moved from Australia to the Uni-
versity of Virginia, believes that
campylobacter cause at least 90
percent of duodenal ulcers and 60
percent of stomach ulcers.
"We are getting to the stage
where we are saying that you
really don't have duodenal ulcers
if you don't have this bug
Marshall says.
Currently, doctors heal ulcers
by dispensing drugs that neutral-
ize acid or reduce its production.
However, ulcers frequently re-
turn.
If bacteria cause ulcers, that
means that antibiotics may be the
best way to treat them and per-
haps, to cure them for good. The
bug theory raises another inter-
esting possibility, as well. Ulcers
could be contagious.
Scientists also have recently
bund that some people with ul-
ers seem to make too little natu-
al bicarbonate to protect thoir
flpflils llPPds I Student center to expand
Vllilll; IICCU5 (ECU Ncws Buroau . . Con. for the student Gov(
e MI-5 secrets
vss. and since the evidence
n 5tanrial.it wasimpossiWe to build
eol a traitor became an article fo
tired Wnght continued to marshal
juarry And bv the mid-1970's,
� - were so consumed by canni-
hat when Ibor Pnmc Minister Harold
� .m;J a leftist-inspired miners'
vmc te smear and destabilize the
the basis of more circumstantial
KGB plant.
nd why MI-5 might want this tale
ird to omprehend why a government
mocracy would not wish to undcr-
ch allegations First it obtained a court
fwpapers from printing leaks of
when it learned the Wright
nemoirs in Australia, Mrs. Thatcher
lead with the courts there to ban
tration reportedly tried to
"i parent ot Viking, the New York house
jpectiacleby publishing "Spvcatcher"
� the First Amendment.
thor to plough through Wright's 400-odd
ru lusion that there isnot much to his,
lint is heavily colored bv malicet.
�in the British government who
ght s allegations against Hollis, and
v which not only rejected Wright's life
nrement in Tasmania with a tiny
his former employer has led him to
2 � ne secrets that even the most
irnalist would think twice before
- ample, that the French did not
letails ! row British intelligence
rher traffic, and that the Rus-
ritain and American experts had
- most secret codes and bugged their
�o many MI-5 informants that he
ie s claim on the world name-
pervasive defect: inaccuracy. Wright
iocuments, events and verbatim conver-
vears old The checkable details are
- ribing several trips to Washington,
r i (ample, to have eaten at Harvey's in
I the golden-domed U.S. Capitol
� imac by the George Washington
gi s None of this is correct, so can we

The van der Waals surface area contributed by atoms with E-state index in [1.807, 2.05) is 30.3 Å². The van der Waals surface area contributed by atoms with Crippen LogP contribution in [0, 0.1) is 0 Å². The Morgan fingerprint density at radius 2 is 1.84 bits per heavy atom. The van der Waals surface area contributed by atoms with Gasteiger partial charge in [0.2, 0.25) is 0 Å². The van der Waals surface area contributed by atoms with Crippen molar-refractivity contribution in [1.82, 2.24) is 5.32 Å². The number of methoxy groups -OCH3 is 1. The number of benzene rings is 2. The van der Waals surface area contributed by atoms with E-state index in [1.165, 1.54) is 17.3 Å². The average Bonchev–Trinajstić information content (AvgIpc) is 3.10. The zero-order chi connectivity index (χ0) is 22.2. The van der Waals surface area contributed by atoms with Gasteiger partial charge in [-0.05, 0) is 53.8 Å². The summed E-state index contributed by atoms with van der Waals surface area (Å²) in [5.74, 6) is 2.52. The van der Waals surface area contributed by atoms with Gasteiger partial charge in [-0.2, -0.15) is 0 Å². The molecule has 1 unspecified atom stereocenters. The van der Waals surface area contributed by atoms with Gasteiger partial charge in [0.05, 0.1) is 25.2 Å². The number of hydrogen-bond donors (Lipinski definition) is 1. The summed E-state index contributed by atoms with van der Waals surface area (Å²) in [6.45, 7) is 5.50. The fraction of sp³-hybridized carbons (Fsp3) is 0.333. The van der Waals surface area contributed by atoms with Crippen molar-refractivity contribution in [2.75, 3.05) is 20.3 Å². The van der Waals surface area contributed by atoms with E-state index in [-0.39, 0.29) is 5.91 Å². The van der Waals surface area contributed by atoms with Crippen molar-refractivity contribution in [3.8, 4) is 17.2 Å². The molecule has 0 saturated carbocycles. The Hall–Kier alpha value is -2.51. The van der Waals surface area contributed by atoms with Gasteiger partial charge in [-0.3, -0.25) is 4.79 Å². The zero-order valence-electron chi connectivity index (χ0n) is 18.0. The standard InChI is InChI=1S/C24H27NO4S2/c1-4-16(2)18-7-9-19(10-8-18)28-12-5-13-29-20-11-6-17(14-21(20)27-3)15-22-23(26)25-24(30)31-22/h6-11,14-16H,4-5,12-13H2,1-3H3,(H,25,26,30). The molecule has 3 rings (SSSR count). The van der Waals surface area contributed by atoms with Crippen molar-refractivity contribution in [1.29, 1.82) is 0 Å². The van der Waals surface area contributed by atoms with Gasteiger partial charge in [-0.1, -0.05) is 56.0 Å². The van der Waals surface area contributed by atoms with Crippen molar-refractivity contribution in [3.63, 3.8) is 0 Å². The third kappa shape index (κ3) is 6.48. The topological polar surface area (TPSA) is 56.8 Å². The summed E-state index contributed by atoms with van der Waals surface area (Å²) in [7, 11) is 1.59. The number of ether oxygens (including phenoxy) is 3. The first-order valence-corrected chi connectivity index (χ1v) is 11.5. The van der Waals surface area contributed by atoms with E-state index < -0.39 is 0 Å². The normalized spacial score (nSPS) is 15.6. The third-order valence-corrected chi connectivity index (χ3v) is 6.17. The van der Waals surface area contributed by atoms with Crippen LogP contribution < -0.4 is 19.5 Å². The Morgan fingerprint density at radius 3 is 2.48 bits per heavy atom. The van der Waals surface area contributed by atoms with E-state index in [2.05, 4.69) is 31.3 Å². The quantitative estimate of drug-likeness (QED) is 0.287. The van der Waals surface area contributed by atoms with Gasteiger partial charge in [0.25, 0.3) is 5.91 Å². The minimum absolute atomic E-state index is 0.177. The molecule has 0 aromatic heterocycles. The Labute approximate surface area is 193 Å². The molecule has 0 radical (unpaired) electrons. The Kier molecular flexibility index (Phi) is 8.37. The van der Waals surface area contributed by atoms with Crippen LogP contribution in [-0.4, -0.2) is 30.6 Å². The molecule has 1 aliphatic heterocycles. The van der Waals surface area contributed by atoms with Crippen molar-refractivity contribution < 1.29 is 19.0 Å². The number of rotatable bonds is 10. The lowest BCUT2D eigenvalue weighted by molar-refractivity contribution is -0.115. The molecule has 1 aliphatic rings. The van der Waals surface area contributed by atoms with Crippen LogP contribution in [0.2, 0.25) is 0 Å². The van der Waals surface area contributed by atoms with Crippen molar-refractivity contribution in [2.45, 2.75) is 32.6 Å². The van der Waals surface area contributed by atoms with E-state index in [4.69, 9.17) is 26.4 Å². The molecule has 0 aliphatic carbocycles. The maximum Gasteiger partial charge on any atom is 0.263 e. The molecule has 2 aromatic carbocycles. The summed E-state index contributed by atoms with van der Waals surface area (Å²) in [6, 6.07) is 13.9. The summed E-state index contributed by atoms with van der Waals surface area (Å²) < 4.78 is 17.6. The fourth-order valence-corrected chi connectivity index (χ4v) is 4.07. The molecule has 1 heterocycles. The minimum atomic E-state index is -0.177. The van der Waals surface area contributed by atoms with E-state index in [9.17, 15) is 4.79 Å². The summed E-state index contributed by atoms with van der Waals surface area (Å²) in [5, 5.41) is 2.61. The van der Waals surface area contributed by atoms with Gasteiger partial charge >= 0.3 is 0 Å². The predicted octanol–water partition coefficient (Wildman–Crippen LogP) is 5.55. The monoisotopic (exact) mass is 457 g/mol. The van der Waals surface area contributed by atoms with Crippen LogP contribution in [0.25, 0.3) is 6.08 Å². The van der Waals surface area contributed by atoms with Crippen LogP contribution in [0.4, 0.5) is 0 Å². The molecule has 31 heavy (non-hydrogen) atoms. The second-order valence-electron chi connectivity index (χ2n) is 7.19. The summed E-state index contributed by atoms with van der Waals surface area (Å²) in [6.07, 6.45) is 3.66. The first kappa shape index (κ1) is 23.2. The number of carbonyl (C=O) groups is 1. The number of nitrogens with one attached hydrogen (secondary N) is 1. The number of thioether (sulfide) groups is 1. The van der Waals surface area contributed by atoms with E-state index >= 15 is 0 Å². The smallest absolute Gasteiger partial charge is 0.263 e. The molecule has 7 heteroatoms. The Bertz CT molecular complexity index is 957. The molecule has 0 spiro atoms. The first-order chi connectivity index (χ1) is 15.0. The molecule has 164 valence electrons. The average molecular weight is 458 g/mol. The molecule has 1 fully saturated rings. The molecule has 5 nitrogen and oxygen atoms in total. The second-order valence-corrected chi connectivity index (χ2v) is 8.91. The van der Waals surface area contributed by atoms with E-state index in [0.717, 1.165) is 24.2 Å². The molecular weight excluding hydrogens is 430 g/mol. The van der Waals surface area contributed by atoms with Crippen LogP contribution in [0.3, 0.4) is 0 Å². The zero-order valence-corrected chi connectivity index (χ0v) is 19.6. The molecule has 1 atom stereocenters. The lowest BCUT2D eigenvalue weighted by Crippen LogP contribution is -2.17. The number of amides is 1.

s from a conversation between
igar Hoover, which he apparently did not even
iiiraisesqueshonsabouttheaccuracy I
scloses. Even if it mostly turns out to be
�.catcher" will offer at least one scandal-
i n: that MI-5 demonstrablv em-
r a man whse judgment was hope-
The main distinction between Ollie North and ;
' one sports a uniform and the other a ;
11 l
ella.
:ticed by few
rsaiisi and raucous Democracy. Gradu-
ally property qualifications fell, and "universal
d suffrage" was the cry of the early popu-
" I ing to Walter Dean Burnham of MIT, the
udent of voting participation and social
g participation began rising dramatically
in t: 182 s By the 1830s it was already higher than
it is in m 5t states today. Between 1848 and 1896,
- 75 percent of eligible voters voted.
But as participation increased, so did epic voting
fraud, especially in large cities. As the rabble was
Ira n into partisan politics, electoral abuse became
rant. According to the historian JosephP. Harris,
in a charming 1929 volume recapitulating earlier
histories of voting, "Hoodlums were rounded up
and lodged for a night or so in various lodging
houses or cheap hotels and then registered from all
of them. On the day of the election, gangs of "repeat-
ers were hauled from precinct to precinct and voted
under different names. Sometimes the same persons
uld vote several times at each precinct, changing
coats and hats between times
The system responded with a variety of restraints,
such as literacy requirements and voter registration
systems. Some of these had only the most purely
civic intentions. Often, however, the evident pur-
pose was not only to eliminate fraud but to restore
the narrower franchise of the earlier Republic
(ECU News Bureau) � Con-
struction i schclduled to begin
next month on the $3.6 million
expansion of Mendenhall Student
Center, a project that will add
31,000 square feet to the center's
facilities.
Included in the expansion will
be full-service dining facilities
consisting of a 400-seat cafeteria,
kitchen and preparation areas,
storage and office space for food
service personnel
The entire main floor of the
addition, plus part of the ground